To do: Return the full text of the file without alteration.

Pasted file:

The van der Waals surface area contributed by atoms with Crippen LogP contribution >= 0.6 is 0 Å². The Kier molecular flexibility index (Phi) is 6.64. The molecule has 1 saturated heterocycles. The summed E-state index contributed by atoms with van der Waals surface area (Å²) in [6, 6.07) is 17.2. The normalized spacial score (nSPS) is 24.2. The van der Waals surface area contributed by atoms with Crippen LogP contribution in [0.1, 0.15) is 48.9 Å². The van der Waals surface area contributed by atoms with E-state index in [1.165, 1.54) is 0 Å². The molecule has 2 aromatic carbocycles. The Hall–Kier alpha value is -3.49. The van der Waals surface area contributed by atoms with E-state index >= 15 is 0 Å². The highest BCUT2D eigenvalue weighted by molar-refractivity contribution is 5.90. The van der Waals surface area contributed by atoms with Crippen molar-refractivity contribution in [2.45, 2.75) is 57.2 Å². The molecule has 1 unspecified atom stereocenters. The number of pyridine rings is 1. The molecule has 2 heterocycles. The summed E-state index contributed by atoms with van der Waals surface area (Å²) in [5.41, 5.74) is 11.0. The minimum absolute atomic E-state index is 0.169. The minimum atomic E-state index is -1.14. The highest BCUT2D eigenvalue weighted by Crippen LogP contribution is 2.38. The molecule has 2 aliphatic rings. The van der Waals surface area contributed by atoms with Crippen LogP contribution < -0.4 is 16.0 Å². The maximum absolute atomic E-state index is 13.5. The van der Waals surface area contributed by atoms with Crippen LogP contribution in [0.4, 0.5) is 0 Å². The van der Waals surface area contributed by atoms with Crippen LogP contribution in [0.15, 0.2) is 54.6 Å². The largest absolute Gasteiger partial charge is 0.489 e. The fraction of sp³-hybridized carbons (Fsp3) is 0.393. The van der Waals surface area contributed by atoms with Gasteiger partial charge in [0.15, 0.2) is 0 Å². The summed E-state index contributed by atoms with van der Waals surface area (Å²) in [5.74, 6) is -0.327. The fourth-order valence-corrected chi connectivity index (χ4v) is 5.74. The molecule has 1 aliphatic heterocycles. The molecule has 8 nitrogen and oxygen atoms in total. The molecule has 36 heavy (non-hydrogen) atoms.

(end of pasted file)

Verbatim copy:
The van der Waals surface area contributed by atoms with Crippen LogP contribution >= 0.6 is 0 Å². The Kier molecular flexibility index (Phi) is 6.64. The molecule has 1 saturated heterocycles. The summed E-state index contributed by atoms with van der Waals surface area (Å²) in [6, 6.07) is 17.2. The normalized spacial score (nSPS) is 24.2. The van der Waals surface area contributed by atoms with Crippen LogP contribution in [0.1, 0.15) is 48.9 Å². The van der Waals surface area contributed by atoms with E-state index in [1.165, 1.54) is 0 Å². The molecule has 2 aromatic carbocycles. The Hall–Kier alpha value is -3.49. The van der Waals surface area contributed by atoms with E-state index >= 15 is 0 Å². The highest BCUT2D eigenvalue weighted by molar-refractivity contribution is 5.90. The van der Waals surface area contributed by atoms with Crippen molar-refractivity contribution in [2.45, 2.75) is 57.2 Å². The molecule has 1 unspecified atom stereocenters. The number of pyridine rings is 1. The molecule has 2 heterocycles. The summed E-state index contributed by atoms with van der Waals surface area (Å²) in [5.41, 5.74) is 11.0. The minimum absolute atomic E-state index is 0.169. The minimum atomic E-state index is -1.14. The highest BCUT2D eigenvalue weighted by Crippen LogP contribution is 2.38. The molecule has 2 aliphatic rings. The van der Waals surface area contributed by atoms with Crippen LogP contribution < -0.4 is 16.0 Å². The maximum absolute atomic E-state index is 13.5. The van der Waals surface area contributed by atoms with Crippen LogP contribution in [0.4, 0.5) is 0 Å². The van der Waals surface area contributed by atoms with Crippen LogP contribution in [0.15, 0.2) is 54.6 Å². The largest absolute Gasteiger partial charge is 0.489 e. The fraction of sp³-hybridized carbons (Fsp3) is 0.393. The van der Waals surface area contributed by atoms with Gasteiger partial charge in [0.15, 0.2) is 0 Å². The summed E-state index contributed by atoms with van der Waals surface area (Å²) in [5.74, 6) is -0.327. The fourth-order valence-corrected chi connectivity index (χ4v) is 5.74. The molecule has 1 aliphatic heterocycles. The molecule has 8 nitrogen and oxygen atoms in total. The molecule has 36 heavy (non-hydrogen) atoms.